French magazine Le Point published on 14 September 2022 an exclusive interview they executed with His Highness Sheikh Tamim.
We are a small country geographically, but every country, big or small, plays a role in current events around the world. We seek, through our foreign policy in the State of Qatar, to bring the divergent views closer, to help all parties that need assistance, and to play the role of mediator in the region and beyond. The world needs dialogue to solve its problems, and the best example of this is what we achieved recently in Afghanistan, when our American friends asked us for help in communicating with Afghans in order to reach a peaceful solution to the war, and this is what we did. Add to this the important role that the State of Qatar plays in the field of energy, as it is a credible supplier in this field, and we are proud of our commitment to the agreements we signed during the past decades, including agreements in the gas sector, as we supply a large number of countries with gas, from Argentina to Japan.
Education is an essential pillar, especially in a country with natural resources. We also learned from our history. Until the thirties of the last century, our country was a center for pearling and its trade, before Japan developed pearl cultivation. Our country became impoverished, forcing a large number of Qataris to work in neighboring countries, while starvation was shared by many who chose to stay. . We discovered oil at the beginning of the forties, then we began extracting and exporting it after the end of World War II, but oil is a limited resource. When we discovered gas in the 1970s, its market value was low due to everyone’s interest in oil, so we had to take a risk and invest a lot of money in liquefaction facilities. But the most important lesson of all this is that resources are not eternal, investing can help, especially through a sovereign wealth fund, but the most important thing is investing in ourselves – in human capital.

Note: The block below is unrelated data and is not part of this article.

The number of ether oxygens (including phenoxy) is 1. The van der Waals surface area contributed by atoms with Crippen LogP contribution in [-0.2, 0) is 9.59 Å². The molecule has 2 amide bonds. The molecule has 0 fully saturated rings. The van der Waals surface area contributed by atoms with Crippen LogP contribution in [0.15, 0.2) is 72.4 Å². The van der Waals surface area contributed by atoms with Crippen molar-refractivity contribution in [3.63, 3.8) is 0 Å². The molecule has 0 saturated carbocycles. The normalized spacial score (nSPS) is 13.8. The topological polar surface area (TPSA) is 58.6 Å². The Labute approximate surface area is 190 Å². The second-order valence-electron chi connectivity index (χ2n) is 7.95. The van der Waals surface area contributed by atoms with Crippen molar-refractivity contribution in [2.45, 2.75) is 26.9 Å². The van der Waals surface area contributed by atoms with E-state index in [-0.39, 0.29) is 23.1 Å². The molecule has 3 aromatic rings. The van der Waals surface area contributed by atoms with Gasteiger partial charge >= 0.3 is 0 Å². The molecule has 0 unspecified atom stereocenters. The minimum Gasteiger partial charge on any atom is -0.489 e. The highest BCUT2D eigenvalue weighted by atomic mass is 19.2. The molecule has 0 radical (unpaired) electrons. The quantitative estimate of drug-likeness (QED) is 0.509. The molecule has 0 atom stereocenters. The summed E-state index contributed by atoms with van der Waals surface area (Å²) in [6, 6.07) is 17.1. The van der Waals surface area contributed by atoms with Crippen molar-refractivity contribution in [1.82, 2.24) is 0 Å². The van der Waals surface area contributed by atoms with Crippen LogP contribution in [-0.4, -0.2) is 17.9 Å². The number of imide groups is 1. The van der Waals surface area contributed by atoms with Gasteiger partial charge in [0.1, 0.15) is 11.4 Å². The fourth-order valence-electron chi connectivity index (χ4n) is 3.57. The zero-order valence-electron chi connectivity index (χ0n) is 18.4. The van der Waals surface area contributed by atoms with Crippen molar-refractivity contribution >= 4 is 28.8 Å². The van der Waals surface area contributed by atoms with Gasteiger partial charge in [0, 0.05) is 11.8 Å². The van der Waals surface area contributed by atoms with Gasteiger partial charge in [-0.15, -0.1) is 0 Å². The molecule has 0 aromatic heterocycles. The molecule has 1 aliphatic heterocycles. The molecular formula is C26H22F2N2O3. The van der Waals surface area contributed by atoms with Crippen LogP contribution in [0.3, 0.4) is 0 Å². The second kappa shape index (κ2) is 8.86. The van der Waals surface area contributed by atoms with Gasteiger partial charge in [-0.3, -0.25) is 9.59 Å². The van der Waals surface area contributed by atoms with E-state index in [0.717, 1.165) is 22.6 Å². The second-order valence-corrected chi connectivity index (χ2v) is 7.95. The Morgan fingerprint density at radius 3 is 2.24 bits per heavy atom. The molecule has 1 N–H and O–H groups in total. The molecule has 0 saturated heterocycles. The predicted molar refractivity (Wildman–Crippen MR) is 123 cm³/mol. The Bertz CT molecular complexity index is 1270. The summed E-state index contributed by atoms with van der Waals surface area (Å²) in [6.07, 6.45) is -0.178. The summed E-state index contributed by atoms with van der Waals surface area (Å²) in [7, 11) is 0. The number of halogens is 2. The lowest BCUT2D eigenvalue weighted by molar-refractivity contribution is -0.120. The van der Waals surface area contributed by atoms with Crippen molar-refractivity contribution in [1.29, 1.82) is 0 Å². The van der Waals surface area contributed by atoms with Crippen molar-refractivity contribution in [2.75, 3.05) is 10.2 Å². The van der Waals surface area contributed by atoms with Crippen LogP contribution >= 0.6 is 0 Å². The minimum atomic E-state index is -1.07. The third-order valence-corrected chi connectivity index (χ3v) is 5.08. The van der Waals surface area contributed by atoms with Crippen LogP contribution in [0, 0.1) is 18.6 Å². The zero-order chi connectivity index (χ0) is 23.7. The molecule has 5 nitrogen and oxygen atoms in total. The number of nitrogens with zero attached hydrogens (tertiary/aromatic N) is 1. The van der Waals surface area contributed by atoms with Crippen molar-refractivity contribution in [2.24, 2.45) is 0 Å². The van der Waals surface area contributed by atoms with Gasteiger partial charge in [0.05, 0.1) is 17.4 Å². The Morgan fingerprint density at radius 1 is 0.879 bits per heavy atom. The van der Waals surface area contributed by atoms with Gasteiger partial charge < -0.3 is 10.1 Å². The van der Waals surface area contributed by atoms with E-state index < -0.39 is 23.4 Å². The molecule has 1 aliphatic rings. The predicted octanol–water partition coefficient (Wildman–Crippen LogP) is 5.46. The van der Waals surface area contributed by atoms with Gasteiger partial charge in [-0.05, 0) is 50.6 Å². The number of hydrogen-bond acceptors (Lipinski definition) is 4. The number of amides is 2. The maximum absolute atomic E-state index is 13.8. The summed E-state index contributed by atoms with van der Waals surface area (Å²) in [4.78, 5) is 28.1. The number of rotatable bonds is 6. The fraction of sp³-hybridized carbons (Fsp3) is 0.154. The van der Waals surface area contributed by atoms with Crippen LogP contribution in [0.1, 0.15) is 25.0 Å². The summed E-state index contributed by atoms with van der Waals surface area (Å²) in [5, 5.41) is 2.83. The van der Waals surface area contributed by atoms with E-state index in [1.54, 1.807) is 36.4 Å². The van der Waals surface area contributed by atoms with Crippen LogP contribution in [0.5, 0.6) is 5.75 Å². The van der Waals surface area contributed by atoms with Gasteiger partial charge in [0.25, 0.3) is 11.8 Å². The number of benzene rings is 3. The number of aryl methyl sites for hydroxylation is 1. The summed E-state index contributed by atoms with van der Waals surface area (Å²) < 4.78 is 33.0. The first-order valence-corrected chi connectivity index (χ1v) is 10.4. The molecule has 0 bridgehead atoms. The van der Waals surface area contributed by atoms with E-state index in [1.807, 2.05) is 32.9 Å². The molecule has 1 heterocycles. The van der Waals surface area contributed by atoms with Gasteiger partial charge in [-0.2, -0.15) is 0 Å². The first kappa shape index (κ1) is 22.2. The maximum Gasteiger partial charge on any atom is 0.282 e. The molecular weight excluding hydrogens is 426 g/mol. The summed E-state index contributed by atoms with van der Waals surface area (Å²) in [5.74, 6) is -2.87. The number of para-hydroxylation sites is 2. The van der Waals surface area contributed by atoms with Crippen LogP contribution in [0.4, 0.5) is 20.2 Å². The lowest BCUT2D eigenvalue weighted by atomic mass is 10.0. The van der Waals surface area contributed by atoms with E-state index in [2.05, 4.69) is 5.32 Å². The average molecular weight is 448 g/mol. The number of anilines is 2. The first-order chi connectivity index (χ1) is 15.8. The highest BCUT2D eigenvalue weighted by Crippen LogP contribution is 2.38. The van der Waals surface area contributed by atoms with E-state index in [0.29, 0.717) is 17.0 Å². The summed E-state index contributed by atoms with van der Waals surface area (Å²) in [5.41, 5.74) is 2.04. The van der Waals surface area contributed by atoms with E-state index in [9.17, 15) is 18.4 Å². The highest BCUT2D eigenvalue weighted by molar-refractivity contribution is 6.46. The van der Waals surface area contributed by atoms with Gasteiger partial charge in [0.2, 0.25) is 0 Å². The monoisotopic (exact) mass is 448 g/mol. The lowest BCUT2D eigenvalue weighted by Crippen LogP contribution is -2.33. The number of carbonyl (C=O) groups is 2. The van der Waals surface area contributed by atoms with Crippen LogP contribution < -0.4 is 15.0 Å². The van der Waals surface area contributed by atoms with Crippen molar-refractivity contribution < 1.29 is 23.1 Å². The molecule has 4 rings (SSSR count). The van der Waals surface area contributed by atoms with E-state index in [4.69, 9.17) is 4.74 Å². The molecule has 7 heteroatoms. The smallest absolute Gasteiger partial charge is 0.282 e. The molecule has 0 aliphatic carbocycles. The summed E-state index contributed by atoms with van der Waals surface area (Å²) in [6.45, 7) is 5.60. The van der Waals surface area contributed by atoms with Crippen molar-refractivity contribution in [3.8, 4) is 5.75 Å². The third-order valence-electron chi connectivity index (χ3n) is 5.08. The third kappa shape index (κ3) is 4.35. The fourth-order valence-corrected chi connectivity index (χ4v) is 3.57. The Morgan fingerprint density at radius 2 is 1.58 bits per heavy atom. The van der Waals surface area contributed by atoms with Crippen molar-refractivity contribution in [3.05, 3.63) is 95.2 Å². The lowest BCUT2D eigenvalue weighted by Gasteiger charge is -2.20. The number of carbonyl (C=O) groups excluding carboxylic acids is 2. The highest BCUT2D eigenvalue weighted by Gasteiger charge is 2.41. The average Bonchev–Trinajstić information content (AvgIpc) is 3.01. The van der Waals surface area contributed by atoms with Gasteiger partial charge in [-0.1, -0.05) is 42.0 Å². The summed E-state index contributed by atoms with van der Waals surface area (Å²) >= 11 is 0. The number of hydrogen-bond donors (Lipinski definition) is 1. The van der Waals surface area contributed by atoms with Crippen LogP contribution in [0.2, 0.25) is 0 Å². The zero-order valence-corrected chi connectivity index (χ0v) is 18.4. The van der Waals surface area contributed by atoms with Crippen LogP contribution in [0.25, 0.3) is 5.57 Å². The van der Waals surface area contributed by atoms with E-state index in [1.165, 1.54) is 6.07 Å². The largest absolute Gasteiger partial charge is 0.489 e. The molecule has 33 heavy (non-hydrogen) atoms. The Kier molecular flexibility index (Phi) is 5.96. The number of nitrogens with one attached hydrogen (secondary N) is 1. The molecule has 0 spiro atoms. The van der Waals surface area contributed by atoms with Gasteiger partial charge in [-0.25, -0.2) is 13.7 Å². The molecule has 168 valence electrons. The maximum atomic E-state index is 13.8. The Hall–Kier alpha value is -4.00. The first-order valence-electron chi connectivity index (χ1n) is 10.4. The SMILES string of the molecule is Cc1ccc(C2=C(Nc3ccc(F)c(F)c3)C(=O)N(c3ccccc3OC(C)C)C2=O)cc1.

Education is the answer, rich or poor. We are developing our schools and universities, we have invited American and European universities and colleges to open branches here, and we have begun to diversify our economy by focusing on nine pillars including technology, health, science, tourism, and others. We have great confidence in our strong economy, and we hope to be prepared for all scenarios in the future.
Everyone talks about the USA and China, but I don’t think we can compare them to the empires of the past. Our era is different, and strength is measured in education, the economy and culture as well. The United States of America is a great power, not only at the military level, but also at the economic, creative and scientific level… As for China, it will be a rising power in the future thanks to its strong economy and population.
We do not want to see the world divided between two superpowers because that would be a great danger. But I don’t think it’s happening right now, and I hope it never will. Qatar is an important ally of the United States of America and Western countries in general, but China is the first importer of Qatari liquefied natural gas.
We cannot ignore the great disparities between the two countries, but we hope that the tensions will be resolved through diplomatic and peaceful means. Our world today is witnessing many divisions, and the last thing we want is to see new divisions.
Of course, the European Union is very important, and we have excellent relations with most European countries, they are our allies, and our cooperation includes trade, culture and military cooperation. We consider the European Union and the countries affiliated with it as an essential factor in maintaining global security.